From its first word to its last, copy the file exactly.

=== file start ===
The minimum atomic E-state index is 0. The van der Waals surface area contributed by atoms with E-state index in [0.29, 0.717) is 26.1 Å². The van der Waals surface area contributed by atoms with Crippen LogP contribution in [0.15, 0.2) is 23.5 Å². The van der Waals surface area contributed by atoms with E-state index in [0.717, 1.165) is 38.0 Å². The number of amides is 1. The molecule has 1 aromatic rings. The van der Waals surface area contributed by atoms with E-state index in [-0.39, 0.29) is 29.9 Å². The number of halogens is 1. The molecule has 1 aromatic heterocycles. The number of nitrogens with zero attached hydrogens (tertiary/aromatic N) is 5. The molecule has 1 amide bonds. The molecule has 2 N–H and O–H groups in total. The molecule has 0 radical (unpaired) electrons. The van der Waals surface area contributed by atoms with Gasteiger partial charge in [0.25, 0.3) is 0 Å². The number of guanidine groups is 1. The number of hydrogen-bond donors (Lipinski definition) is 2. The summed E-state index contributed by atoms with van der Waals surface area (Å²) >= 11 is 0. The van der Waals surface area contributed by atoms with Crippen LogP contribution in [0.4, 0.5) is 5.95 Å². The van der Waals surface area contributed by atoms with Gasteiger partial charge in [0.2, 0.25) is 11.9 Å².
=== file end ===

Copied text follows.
The minimum atomic E-state index is 0. The van der Waals surface area contributed by atoms with E-state index in [0.29, 0.717) is 26.1 Å². The van der Waals surface area contributed by atoms with Crippen LogP contribution in [0.15, 0.2) is 23.5 Å². The van der Waals surface area contributed by atoms with E-state index in [0.717, 1.165) is 38.0 Å². The number of amides is 1. The molecule has 1 aromatic rings. The van der Waals surface area contributed by atoms with E-state index in [-0.39, 0.29) is 29.9 Å². The number of halogens is 1. The molecule has 1 aromatic heterocycles. The number of nitrogens with zero attached hydrogens (tertiary/aromatic N) is 5. The molecule has 1 amide bonds. The molecule has 2 N–H and O–H groups in total. The molecule has 0 radical (unpaired) electrons. The van der Waals surface area contributed by atoms with Gasteiger partial charge in [0.25, 0.3) is 0 Å². The number of guanidine groups is 1. The number of hydrogen-bond donors (Lipinski definition) is 2. The summed E-state index contributed by atoms with van der Waals surface area (Å²) >= 11 is 0. The van der Waals surface area contributed by atoms with Crippen LogP contribution in [0.4, 0.5) is 5.95 Å². The van der Waals surface area contributed by atoms with Gasteiger partial charge in [0.2, 0.25) is 11.9 Å².